Bull’s Blood – what a name for a wine! There’s a story behind it, of course, and it takes us back to the sixteenth century, when Hungary was under Ottoman invasion. The fortified city of Eger in the north was one of the major strongholds in this war. The captain of the castle told the women of Eger to bring red wine for the men fighting on the city walls. As the men drank in haste, the wine spilled all over their beard and shirt, which made them look as if they had drunk blood. The news spread like wildfire among the Turks: the Hungarian soldiers are drinking the blood of bulls, that’s why they are so strong! And so they gave up the siege of the city.
The problem with this fascinating story is that there was no red winemaking in Hungary at the time – only white grapes and white wines. It was after the Turkish conquest that immigrants brought with them red grapes and the tradition of red winemaking.
Bikavér (Bull’s Blood) has been the flagship wine of Eger since the nineteenth century. It is a dry red blend, with Kékfrankos (Blaufränkisch) as the main component. Bikavér wines are typically spicy and racy with high acidity. Interestingly, the first Bikavér was not made in Eger but in Szekszárd, a wine region in the south of Hungary. To this day these are the only two places in Hungary where Bikavér is made.
The first mention of Egri Bikavér is from 1825, but up until the end of the nineteenth century the term simply meant a strong red wine. It was sometimes also called ‘black wine’. After the devastation caused by phylloxera in the late nineteenth century, as the vineyards of Hungary were being replanted, major reforms were introduced as to how the grapes for Bikavér should be grown, as well as to winemaking methods. For the first time in Eger, the grapes were vinified separately, producing a number of varietal wines which were then blended together. This led to a huge improvement in quality because it meant producing the best wine of each variety and then creating a balanced blend in which each variety could contribute in its own way: bring acidity or colour, fruity flavours or concentration. Today winemakers blend local with international grape varieties to produce a blend that best reflects their own individual style and the characteristics of the terroir. Most commonly used are Kékfrankos, Kadarka, and Portugieser of the local varieties, and Cabernet Sauvignon, Cabernet Franc, and Merlot of the international ones.
In the communist era the quality of Bikavér was very poor, creating a bad reputation internationally for decades to come. To encourage the consumption of red wine, the Hungarian government had launched a ‘Bikavér programme’ in the 1970s, which meant planting lots of red grapes in the Eger region and encouraging large-scale industrial production of red wines. Quantity was to the detriment of quality: it meant huge yields, exhausted grapevines, and early harvests, when the fruit was still unripe. Wines were produced using cheap technology to keep prices low, so that even the poorest people could afford to drink Bikavér. Export was a prime goal, so cheap Bull’s Blood was created for the British and German markets. This was what led to the brand name being associated with cheap reds of a poor quality. What’s currently happening in the Eger region, however, is the complete rewriting of this negative history.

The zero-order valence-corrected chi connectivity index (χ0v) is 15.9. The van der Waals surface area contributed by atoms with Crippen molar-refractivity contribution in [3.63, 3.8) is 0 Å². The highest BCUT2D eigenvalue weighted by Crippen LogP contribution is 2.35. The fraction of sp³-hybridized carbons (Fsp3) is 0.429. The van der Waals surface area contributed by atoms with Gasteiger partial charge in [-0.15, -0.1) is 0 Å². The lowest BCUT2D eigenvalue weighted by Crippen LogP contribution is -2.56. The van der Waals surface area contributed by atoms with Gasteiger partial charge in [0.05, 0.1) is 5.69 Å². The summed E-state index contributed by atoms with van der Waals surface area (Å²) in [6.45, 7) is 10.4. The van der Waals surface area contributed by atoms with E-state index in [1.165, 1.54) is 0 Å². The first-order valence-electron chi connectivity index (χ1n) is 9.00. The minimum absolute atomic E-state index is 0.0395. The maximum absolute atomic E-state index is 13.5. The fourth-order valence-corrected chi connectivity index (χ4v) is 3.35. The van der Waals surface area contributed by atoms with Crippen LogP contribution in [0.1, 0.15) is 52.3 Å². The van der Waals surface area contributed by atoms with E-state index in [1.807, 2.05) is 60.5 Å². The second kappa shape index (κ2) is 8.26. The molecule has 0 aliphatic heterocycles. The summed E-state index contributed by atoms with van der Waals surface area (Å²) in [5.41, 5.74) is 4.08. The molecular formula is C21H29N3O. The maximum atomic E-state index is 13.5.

Following the fall of communism, in the early 1990s, hundreds of small wineries were set up. New, high-quality grape varieties began to replace the old ones that had been selected for industrial production, and the vineyards that were traditionally known to be the best were replanted.
In 1997 Bikavér became an AOC wine, that is, of protected origin. There is a so-called Bikavér codex, which ensures quality and guarantees the origin of all wines labelled Bikavér. It sets out where the grapes can be grown, what kind of grape varieties can be used, as well as methods of vinification and quality control. Today all Bikavér must contain at least four grape varieties, none of which can make up more than 50 per cent of the wine. The main component must be Kékfrankos – a grape that brings spicy flavours and high acidity to the wine. Bikavér must be aged in oak barrels for at least six months. Three classifications are distinguished within the appellation: Egri Bikavér Classic, Superior, and Grand Superior. Superior must contain at least five grape varieties, and the minimum ageing is one year in oak, plus six months in bottle. Grand Superior wines must also come from a single vineyard.
Today’s young, ambitious winemakers merge tradition and professional expertise to create outstanding wines that express the best qualities of both land and grapes. Bikavér has a number of qualities that will make it a favourite: these cool-climate wines, produced on mostly volcanic soil, offer an attractive combination of freshness, power, complexity and elegance. Egri Bikavér has been winning awards at the most prestigious national and international competitions, and some of the best wines from all three Bikavér classifications are available in the UK through merchants such as Best of Hungary.